Baby Corn – sources, health benefits, nutrients, uses and constituents at NaturalPedia.com

Tuesday, August 15, 2017 by

Baby corn, also known as cornlettes, is immature ear of corn picked before it has fully matured. This cereal grain is a common sight in Asian cuisine due to it being used in stir fries and noodle dishes, but has worked it way westwards. Unlike mature corn which is a starchy, carbohydrate-heavy vegetable, the nutritional makeup of baby corn is closer to that of non-starchy vegetables like broccoli, being low in calories and carbohydrates yet high in other essential, health-promoting nutrients.

List of known nutrients

Baby corn is naturally low in fat, carbohydrates, and calories, yet packed with a good variety of important vitamins and minerals, which include:

  • Antioxidants
  • Bioflavonoids
  • Fiber
  • Folic Acid
  • Iron
  • Magnesium
  • Phenols
  • Phosphorus
  • Protein
  • Sodium
  • Vitamin A
  • Vitamin C

Baby corn has a good amount of fiber and protein, with a half-cup serving containing two grams of fiber and 2 g of protein.

Note: although baby corn is generally a healthy vegetable, canned baby corn tends to be high in sodium. Getting around this is easy: simply purchase fresh baby corn from local farmers’ markets to avoid taking in too much of the nutrient. Growing baby corn is a labor-intensive process, however, so if there’s no local source for these vegetables, then the online market might carry them.

Medicinal uses for baby corn

As a nutrient-dense food, frequent consumption of baby corn can contribute greatly towards improved health by decreasing the risks of diseases like:

  • Anemia
  • Asthma
  • Bronchitis
  • Colon Cancer
  • Constipation
  • High Cholesterol
  • Hypertension

Due to its fiber content, eating baby corn can add bulk to stool and soften it, greatly reducing the chances of developing constipation. According to TheHealthSite.com, this is one of the reasons why pregnant women are encouraged to make baby corn a part of their diets.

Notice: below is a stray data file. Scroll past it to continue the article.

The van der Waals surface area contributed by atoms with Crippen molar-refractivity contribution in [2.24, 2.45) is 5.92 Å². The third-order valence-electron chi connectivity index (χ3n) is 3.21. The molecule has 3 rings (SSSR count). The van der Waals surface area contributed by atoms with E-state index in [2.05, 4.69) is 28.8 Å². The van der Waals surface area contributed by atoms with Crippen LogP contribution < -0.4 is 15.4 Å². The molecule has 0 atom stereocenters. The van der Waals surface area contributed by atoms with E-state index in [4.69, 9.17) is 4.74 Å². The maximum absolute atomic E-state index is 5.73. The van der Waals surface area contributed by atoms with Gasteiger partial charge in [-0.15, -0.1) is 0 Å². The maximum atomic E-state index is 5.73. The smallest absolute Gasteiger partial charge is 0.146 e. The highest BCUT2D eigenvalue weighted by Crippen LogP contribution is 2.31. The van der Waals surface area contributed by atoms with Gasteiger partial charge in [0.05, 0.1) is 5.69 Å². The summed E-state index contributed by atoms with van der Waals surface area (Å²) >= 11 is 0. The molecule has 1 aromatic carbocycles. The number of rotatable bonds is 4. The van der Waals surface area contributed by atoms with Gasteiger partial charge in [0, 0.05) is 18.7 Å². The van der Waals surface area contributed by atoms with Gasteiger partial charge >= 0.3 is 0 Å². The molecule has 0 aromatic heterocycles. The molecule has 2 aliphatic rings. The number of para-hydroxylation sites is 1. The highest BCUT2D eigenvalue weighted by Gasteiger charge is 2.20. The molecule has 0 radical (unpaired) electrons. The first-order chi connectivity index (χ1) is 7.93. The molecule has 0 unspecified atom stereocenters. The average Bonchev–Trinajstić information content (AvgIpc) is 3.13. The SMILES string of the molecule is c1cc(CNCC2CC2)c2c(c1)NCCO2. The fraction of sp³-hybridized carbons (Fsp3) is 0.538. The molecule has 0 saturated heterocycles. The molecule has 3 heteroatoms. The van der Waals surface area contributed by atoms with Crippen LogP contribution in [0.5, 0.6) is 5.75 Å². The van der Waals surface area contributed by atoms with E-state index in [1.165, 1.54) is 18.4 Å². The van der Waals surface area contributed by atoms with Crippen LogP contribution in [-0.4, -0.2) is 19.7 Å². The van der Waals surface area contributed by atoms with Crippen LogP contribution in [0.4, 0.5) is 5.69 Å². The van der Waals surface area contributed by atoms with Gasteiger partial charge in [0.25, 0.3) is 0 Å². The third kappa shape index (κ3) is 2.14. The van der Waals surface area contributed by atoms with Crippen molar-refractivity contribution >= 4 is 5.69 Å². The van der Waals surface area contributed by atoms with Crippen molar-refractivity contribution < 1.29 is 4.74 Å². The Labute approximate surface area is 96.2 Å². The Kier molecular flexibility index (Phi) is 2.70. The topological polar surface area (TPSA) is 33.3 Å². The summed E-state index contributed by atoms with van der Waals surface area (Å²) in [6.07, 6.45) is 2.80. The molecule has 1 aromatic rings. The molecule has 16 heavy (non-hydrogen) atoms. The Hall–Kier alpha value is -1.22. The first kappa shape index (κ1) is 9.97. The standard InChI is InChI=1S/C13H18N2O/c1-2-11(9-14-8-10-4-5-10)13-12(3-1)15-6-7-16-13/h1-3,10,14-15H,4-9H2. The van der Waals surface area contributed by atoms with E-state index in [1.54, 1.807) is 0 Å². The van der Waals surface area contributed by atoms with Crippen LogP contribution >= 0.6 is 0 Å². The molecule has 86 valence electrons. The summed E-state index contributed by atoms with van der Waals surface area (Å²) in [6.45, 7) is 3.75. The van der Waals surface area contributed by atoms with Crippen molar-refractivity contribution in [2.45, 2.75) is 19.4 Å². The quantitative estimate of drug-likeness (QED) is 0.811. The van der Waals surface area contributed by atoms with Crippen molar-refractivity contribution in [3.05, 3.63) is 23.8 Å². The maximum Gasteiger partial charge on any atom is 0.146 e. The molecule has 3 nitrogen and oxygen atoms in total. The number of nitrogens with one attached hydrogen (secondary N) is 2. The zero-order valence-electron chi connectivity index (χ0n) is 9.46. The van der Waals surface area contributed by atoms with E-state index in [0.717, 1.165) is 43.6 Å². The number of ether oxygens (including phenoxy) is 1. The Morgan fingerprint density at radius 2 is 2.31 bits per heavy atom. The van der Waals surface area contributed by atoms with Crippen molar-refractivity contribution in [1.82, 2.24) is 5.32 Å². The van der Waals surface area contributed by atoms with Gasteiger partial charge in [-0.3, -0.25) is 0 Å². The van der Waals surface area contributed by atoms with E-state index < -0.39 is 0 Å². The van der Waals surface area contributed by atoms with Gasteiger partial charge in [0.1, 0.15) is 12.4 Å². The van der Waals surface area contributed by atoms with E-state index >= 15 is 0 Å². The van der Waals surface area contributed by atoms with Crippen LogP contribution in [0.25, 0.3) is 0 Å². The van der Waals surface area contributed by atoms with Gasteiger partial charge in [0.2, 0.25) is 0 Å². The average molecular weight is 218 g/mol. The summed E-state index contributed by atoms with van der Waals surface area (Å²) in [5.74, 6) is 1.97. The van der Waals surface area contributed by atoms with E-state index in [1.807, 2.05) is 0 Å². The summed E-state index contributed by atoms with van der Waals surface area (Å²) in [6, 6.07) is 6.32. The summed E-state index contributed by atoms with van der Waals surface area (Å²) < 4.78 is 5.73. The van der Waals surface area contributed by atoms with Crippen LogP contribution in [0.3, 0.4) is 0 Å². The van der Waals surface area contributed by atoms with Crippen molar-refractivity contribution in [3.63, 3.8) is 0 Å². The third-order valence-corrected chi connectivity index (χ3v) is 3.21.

Another reason pregnant women should eat baby corn is due to its folic acid content. Folic acid is necessary for healthy babies, making baby corn good for mothers-to-be and unborn infants.

Anemia results from severe lack of iron in the body, but this condition can be avoided with baby corn. The good amount of iron means that baby corn can serve as a preventative measure against anemia.

Moreover, baby corn has a low glycemic index — much lower than than of regular corn — and is therefore an ideal vegetable for diabetics.

Body systems supported by baby corn

Baby corn is good for the heart in many ways. For one, it has fiber, vitamin C, and bioflavonoids, all of which keep the heart healthy by increasing blood flow and controlling cholesterol levels. For another, the phenols in baby corn help regulate blood pressure and minimize the likelihood of hypertension.

Apart from relieving constipation, the fiber content in baby corn is helpful to the digestive system as a whole.

The fair amounts of vitamin A in baby corn can play a role in maintaining good eyesight.

Ways to use baby corn

Baby corn is not widely grown outside of its native Asia, hence why it features so prominently in the cuisines of China, Thailand, and India. These include chutneys, fritters, and soup, the recipes of which can be found at Food.NDTV.com.

Baby corn is often added to dishes to imbue them with texture; and since baby corn lacks the distinct flavor of its matured form, its inclusion won’t overpower the dish.

Where to learn more

Summary

Baby corn lacks the carbohydrates and calories of matured corn, but makes up for it with other essential nutrients. These nutrients make baby corn an excellent food of choice for preventing constipation, hypertension, high blood pressure, and even anemia. Canned baby corn can be high in sodium, so choose fresh baby corn as much as possible.

Sources include:

LiveStrong.com
EatThisMuch.com
HuffingtonPost.com
TheHealthSite.com
ThinkNaturalToday.com
Food.NDTV.com

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